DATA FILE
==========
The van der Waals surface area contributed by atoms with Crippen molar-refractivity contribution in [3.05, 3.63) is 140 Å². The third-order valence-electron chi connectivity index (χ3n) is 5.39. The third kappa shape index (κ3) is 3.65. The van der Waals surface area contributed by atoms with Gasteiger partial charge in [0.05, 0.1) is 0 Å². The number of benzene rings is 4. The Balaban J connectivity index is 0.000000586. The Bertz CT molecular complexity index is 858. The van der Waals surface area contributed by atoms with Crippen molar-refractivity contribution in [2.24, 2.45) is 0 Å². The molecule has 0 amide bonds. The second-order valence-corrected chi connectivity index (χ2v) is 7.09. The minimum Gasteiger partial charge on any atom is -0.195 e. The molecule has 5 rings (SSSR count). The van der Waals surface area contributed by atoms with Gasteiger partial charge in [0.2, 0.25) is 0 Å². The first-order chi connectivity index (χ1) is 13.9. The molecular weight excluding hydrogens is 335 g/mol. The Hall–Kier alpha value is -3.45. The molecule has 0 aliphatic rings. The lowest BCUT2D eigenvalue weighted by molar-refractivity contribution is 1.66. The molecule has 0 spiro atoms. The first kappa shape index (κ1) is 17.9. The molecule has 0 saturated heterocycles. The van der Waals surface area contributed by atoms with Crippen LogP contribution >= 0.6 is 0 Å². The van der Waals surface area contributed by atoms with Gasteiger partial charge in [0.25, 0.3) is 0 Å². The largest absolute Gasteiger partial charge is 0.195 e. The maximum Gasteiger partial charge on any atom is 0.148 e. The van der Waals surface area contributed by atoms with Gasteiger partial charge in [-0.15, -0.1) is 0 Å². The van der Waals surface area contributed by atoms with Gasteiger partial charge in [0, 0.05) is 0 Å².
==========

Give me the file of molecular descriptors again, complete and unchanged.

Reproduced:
The van der Waals surface area contributed by atoms with Crippen molar-refractivity contribution in [3.05, 3.63) is 140 Å². The third-order valence-electron chi connectivity index (χ3n) is 5.39. The third kappa shape index (κ3) is 3.65. The van der Waals surface area contributed by atoms with Gasteiger partial charge in [0.05, 0.1) is 0 Å². The number of benzene rings is 4. The Balaban J connectivity index is 0.000000586. The Bertz CT molecular complexity index is 858. The van der Waals surface area contributed by atoms with Crippen molar-refractivity contribution in [2.24, 2.45) is 0 Å². The molecule has 0 amide bonds. The second-order valence-corrected chi connectivity index (χ2v) is 7.09. The minimum Gasteiger partial charge on any atom is -0.195 e. The molecule has 5 rings (SSSR count). The van der Waals surface area contributed by atoms with Gasteiger partial charge in [0.2, 0.25) is 0 Å². The first-order chi connectivity index (χ1) is 13.9. The molecular weight excluding hydrogens is 335 g/mol. The Hall–Kier alpha value is -3.45. The molecule has 0 aliphatic rings. The lowest BCUT2D eigenvalue weighted by molar-refractivity contribution is 1.66. The molecule has 0 spiro atoms. The first kappa shape index (κ1) is 17.9. The molecule has 0 saturated heterocycles. The van der Waals surface area contributed by atoms with Crippen LogP contribution >= 0.6 is 0 Å². The van der Waals surface area contributed by atoms with Gasteiger partial charge in [0.25, 0.3) is 0 Å². The largest absolute Gasteiger partial charge is 0.195 e. The maximum Gasteiger partial charge on any atom is 0.148 e. The van der Waals surface area contributed by atoms with Gasteiger partial charge in [-0.15, -0.1) is 0 Å². The van der Waals surface area contributed by atoms with Gasteiger partial charge in [0, 0.05) is 0 Å².